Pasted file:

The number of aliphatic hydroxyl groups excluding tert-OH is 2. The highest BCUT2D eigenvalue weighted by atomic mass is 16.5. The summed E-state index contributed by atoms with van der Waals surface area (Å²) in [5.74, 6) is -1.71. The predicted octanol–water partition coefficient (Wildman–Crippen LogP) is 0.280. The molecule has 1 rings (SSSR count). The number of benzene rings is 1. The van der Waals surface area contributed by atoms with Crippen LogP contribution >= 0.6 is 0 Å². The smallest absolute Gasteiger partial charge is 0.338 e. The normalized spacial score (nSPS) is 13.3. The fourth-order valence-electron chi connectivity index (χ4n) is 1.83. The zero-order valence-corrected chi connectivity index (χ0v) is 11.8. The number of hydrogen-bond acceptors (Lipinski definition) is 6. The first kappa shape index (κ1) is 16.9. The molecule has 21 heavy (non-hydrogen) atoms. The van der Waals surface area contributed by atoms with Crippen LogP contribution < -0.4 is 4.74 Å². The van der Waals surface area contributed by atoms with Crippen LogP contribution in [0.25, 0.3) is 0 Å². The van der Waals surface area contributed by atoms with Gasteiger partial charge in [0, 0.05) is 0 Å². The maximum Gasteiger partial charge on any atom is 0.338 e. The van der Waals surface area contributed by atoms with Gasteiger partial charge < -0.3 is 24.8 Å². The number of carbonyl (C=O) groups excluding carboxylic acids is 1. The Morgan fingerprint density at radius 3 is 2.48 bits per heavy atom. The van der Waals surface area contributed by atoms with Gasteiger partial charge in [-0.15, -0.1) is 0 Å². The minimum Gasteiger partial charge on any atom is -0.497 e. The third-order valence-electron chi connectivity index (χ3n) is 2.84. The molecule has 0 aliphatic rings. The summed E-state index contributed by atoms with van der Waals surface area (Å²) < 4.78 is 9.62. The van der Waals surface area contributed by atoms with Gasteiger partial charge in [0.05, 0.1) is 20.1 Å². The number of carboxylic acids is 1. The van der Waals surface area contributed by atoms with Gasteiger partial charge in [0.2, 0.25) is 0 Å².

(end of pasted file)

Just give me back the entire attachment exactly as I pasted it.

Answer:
The number of aliphatic hydroxyl groups excluding tert-OH is 2. The highest BCUT2D eigenvalue weighted by atomic mass is 16.5. The summed E-state index contributed by atoms with van der Waals surface area (Å²) in [5.74, 6) is -1.71. The predicted octanol–water partition coefficient (Wildman–Crippen LogP) is 0.280. The molecule has 1 rings (SSSR count). The number of benzene rings is 1. The van der Waals surface area contributed by atoms with Crippen LogP contribution >= 0.6 is 0 Å². The smallest absolute Gasteiger partial charge is 0.338 e. The normalized spacial score (nSPS) is 13.3. The fourth-order valence-electron chi connectivity index (χ4n) is 1.83. The zero-order valence-corrected chi connectivity index (χ0v) is 11.8. The number of hydrogen-bond acceptors (Lipinski definition) is 6. The first kappa shape index (κ1) is 16.9. The molecule has 21 heavy (non-hydrogen) atoms. The van der Waals surface area contributed by atoms with Crippen LogP contribution < -0.4 is 4.74 Å². The van der Waals surface area contributed by atoms with Crippen LogP contribution in [0.25, 0.3) is 0 Å². The van der Waals surface area contributed by atoms with Gasteiger partial charge in [0, 0.05) is 0 Å². The maximum Gasteiger partial charge on any atom is 0.338 e. The van der Waals surface area contributed by atoms with Gasteiger partial charge < -0.3 is 24.8 Å². The number of carbonyl (C=O) groups excluding carboxylic acids is 1. The Morgan fingerprint density at radius 3 is 2.48 bits per heavy atom. The van der Waals surface area contributed by atoms with Gasteiger partial charge in [-0.15, -0.1) is 0 Å². The minimum Gasteiger partial charge on any atom is -0.497 e. The third-order valence-electron chi connectivity index (χ3n) is 2.84. The molecule has 0 aliphatic rings. The summed E-state index contributed by atoms with van der Waals surface area (Å²) < 4.78 is 9.62. The van der Waals surface area contributed by atoms with Gasteiger partial charge in [0.05, 0.1) is 20.1 Å². The number of carboxylic acids is 1. The van der Waals surface area contributed by atoms with Gasteiger partial charge in [0.2, 0.25) is 0 Å².